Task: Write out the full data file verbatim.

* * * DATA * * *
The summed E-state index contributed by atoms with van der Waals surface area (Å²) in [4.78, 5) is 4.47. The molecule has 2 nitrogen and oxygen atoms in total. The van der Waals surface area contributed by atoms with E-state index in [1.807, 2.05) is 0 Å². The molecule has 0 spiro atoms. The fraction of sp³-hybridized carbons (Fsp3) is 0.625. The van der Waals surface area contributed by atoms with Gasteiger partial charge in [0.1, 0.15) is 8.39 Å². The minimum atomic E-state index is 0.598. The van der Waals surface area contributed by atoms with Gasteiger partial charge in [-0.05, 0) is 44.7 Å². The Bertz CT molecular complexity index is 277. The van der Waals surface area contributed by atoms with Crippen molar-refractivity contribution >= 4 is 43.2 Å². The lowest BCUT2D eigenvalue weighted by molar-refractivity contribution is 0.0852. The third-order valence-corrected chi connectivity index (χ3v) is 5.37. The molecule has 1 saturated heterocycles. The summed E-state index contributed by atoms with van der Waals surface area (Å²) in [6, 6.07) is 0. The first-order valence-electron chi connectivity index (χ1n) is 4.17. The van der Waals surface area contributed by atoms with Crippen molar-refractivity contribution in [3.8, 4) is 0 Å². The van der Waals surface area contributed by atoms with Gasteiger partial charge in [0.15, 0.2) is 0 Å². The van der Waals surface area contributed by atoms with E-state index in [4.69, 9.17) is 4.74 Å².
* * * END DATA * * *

The summed E-state index contributed by atoms with van der Waals surface area (Å²) in [4.78, 5) is 4.47. The molecule has 2 nitrogen and oxygen atoms in total. The van der Waals surface area contributed by atoms with E-state index in [1.807, 2.05) is 0 Å². The molecule has 0 spiro atoms. The fraction of sp³-hybridized carbons (Fsp3) is 0.625. The van der Waals surface area contributed by atoms with Gasteiger partial charge in [0.1, 0.15) is 8.39 Å². The minimum atomic E-state index is 0.598. The van der Waals surface area contributed by atoms with Gasteiger partial charge in [-0.05, 0) is 44.7 Å². The Bertz CT molecular complexity index is 277. The van der Waals surface area contributed by atoms with Crippen molar-refractivity contribution >= 4 is 43.2 Å². The lowest BCUT2D eigenvalue weighted by molar-refractivity contribution is 0.0852. The third-order valence-corrected chi connectivity index (χ3v) is 5.37. The molecule has 1 saturated heterocycles. The summed E-state index contributed by atoms with van der Waals surface area (Å²) in [6, 6.07) is 0. The first-order valence-electron chi connectivity index (χ1n) is 4.17. The van der Waals surface area contributed by atoms with Crippen molar-refractivity contribution in [3.8, 4) is 0 Å². The van der Waals surface area contributed by atoms with Gasteiger partial charge in [0.15, 0.2) is 0 Å². The van der Waals surface area contributed by atoms with E-state index in [4.69, 9.17) is 4.74 Å².